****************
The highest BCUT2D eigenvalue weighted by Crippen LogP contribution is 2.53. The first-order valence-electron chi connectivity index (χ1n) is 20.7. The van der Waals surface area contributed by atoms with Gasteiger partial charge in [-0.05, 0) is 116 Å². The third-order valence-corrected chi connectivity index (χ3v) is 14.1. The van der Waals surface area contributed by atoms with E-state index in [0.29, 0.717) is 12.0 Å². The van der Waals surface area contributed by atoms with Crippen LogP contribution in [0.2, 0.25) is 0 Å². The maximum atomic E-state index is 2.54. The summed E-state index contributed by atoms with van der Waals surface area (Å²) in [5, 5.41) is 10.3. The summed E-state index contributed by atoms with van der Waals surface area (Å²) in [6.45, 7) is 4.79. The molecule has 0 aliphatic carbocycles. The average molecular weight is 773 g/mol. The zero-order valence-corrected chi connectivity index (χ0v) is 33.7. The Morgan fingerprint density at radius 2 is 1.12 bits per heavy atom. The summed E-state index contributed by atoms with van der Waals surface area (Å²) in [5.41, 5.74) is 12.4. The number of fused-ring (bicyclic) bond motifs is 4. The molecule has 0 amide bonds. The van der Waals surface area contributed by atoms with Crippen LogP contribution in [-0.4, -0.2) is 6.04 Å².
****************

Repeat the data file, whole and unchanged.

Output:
The highest BCUT2D eigenvalue weighted by Crippen LogP contribution is 2.53. The first-order valence-electron chi connectivity index (χ1n) is 20.7. The van der Waals surface area contributed by atoms with Gasteiger partial charge in [-0.05, 0) is 116 Å². The third-order valence-corrected chi connectivity index (χ3v) is 14.1. The van der Waals surface area contributed by atoms with E-state index in [0.29, 0.717) is 12.0 Å². The van der Waals surface area contributed by atoms with Crippen LogP contribution in [0.2, 0.25) is 0 Å². The maximum atomic E-state index is 2.54. The summed E-state index contributed by atoms with van der Waals surface area (Å²) in [5, 5.41) is 10.3. The summed E-state index contributed by atoms with van der Waals surface area (Å²) in [6.45, 7) is 4.79. The molecule has 0 aliphatic carbocycles. The average molecular weight is 773 g/mol. The zero-order valence-corrected chi connectivity index (χ0v) is 33.7. The Morgan fingerprint density at radius 2 is 1.12 bits per heavy atom. The summed E-state index contributed by atoms with van der Waals surface area (Å²) in [5.41, 5.74) is 12.4. The number of fused-ring (bicyclic) bond motifs is 4. The molecule has 0 amide bonds. The van der Waals surface area contributed by atoms with Crippen LogP contribution in [-0.4, -0.2) is 6.04 Å².